The best comparison I can make between women’s specific bikes and men’s is between Liv and Giant bicycles. Because most bike shop employees and cycling experts cannot afford to have a nice bike, a shop I worked at provided demo models that store employees could take out for free whenever we felt like it. What I found from riding the demos and playing around with our fit finder, was that I was a medium in Giant bikes and a large in Liv. I also found that with the Giant road bikes, I had to shorten the stem to make the bike fit properly. With the Liv road bikes, I made no adjustments to the parts. With the mountain bikes, if it was the right size, I didn’t have to swap out any components at all.
I was also fortunate enough to be able to travel out to Giant headquarters in California and attend a three-day class on the Liv brand. I learned that they were adamantly against the “shrink it and pink it” idea and that with everything they designed, from bikes to clothing, they took a ton of women’s measurements and preferences into consideration before the final product was manufactured. We joked that the Liv bikes had some of the coolest colorways that year compared to the Giant bikes, which made the guys jealous.
For the majority of people, getting a bike that is the right frame size is the most important thing when bike shopping—even if you have to use everything that comes along with it for a while until you can purchase other parts. Based on the industry, and from my own personal experience, it is rare to purchase a bike that won’t need something swapped out on it, whether it's the stem, the saddle, or the handlebars, etc. It can take a while to dial a bike in. I am a pretty versatile rider, so if a shop has something that fits my measurements, I’m more likely to go with that. If they don’t, I’ll take what comes stock on the bike. As far as components go, women’s saddles are shaped differently than men’s for obvious anatomical reasons—so is it better to buy a bike that comes with a women’s specific saddle from the get-go? And, what do you do with the guy that may fit better on a Liv bike than a Giant? Do we really need to make people feel ostracized by making them choose between something designated for men or for women? I believe every person in the bike industry should find the right bike for each individual rider, regardless of designation.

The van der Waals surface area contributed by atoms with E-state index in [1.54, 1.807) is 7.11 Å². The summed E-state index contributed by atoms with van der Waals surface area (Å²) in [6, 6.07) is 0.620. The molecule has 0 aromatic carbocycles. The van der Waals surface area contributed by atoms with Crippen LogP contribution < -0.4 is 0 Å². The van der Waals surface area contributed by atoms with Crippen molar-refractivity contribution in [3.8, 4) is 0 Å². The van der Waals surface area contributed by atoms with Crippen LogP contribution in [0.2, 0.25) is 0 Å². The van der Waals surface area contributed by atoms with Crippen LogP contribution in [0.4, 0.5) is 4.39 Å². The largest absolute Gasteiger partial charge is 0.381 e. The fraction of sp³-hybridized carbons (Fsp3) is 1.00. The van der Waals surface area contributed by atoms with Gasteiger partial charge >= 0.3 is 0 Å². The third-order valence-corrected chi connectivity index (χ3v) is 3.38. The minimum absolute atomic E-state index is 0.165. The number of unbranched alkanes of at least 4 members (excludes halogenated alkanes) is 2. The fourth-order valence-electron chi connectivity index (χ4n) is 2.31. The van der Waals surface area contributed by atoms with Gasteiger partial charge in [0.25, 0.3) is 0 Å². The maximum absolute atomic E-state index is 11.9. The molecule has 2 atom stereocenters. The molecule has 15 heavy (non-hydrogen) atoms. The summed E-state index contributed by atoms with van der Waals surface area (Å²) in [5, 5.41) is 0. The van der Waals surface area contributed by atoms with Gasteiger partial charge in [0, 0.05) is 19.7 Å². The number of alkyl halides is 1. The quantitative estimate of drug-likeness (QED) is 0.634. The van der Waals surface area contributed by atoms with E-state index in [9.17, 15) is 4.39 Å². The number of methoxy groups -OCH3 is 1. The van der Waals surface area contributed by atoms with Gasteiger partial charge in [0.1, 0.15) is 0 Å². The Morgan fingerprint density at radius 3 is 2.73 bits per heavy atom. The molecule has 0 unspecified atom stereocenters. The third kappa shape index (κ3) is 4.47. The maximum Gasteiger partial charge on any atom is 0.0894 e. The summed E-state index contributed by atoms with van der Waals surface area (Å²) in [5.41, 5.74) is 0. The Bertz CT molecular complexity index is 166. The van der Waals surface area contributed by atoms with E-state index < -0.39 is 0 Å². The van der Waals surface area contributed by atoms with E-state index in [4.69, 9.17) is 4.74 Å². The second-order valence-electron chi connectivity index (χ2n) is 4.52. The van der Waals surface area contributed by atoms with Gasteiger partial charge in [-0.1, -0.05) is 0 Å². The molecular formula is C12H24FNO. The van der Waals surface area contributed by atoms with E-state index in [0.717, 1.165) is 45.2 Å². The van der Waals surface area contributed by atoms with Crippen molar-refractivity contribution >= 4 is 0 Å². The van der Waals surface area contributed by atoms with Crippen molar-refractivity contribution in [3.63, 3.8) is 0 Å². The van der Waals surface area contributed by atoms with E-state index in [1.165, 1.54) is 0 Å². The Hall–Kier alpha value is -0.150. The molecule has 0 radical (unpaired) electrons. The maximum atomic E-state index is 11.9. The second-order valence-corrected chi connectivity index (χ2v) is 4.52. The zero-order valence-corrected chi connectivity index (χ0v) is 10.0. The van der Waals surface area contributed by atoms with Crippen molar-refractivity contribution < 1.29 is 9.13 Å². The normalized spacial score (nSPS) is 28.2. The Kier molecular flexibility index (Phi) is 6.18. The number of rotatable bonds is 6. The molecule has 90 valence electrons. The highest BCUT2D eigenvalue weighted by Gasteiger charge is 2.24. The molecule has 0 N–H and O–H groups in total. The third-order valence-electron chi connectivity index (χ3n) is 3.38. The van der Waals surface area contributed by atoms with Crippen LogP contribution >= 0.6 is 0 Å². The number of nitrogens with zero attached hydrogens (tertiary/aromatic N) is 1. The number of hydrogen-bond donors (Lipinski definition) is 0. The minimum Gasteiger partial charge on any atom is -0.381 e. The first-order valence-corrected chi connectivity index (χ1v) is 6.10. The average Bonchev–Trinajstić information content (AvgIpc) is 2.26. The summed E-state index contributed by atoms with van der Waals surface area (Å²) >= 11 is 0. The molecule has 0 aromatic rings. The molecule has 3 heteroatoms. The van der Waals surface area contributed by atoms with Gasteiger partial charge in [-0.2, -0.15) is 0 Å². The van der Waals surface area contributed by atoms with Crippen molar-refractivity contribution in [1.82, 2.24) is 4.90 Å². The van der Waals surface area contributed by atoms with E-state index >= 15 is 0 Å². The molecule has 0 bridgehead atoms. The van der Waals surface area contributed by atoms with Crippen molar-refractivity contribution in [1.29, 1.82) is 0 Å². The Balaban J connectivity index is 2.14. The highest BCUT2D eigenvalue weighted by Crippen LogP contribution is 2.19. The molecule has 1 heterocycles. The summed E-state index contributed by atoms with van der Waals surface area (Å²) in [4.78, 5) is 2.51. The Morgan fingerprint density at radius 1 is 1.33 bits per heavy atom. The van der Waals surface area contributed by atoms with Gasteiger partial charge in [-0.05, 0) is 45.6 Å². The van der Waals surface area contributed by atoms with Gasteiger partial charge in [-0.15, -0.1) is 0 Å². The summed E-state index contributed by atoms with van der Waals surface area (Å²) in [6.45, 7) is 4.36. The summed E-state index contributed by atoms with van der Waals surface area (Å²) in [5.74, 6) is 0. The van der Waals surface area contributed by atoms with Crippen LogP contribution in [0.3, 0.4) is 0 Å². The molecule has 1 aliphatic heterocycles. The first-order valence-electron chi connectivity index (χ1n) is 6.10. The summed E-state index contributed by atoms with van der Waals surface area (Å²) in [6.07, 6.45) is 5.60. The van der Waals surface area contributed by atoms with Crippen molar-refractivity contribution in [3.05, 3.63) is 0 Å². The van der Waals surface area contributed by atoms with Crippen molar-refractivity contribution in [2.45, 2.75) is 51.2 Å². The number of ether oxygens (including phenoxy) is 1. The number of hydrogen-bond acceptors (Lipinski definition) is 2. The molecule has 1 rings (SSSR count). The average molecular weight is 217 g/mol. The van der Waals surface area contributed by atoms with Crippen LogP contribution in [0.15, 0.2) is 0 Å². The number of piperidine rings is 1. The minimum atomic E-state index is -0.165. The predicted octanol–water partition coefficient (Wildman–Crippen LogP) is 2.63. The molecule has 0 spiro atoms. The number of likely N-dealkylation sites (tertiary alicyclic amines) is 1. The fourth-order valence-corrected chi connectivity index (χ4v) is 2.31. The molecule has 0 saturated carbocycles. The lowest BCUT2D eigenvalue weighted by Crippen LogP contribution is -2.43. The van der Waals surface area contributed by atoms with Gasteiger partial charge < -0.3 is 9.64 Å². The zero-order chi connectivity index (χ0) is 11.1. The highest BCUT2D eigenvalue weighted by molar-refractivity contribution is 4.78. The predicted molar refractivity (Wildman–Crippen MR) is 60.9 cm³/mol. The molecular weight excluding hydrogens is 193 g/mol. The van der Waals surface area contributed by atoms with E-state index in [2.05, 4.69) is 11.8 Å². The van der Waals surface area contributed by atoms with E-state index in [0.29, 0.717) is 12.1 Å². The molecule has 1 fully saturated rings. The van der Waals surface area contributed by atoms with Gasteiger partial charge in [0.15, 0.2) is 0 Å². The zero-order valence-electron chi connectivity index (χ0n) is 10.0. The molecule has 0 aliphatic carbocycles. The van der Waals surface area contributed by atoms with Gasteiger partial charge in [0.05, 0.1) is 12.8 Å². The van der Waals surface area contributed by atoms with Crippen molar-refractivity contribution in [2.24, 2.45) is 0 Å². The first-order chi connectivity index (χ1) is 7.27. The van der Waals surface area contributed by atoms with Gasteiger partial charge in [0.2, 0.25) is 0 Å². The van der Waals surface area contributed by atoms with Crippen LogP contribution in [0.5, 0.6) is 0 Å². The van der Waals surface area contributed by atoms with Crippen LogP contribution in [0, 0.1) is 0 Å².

So, if you’re looking at getting a new bike and are trying to decide between a women’s specific bike, a unisex bike, or men’s bike, here are four takeaways for you:
- Get sizing advice from a reputable person
- Get the right bike frame size
- Make sure it’s comfortable (whether you are able to test ride or take advantage of the return policies)
- Get something that makes you happy
If you're looking for more information on women's bikes, men's bikes, or or any cycling related gear, check out the Expert Journal here on Curated for more articles!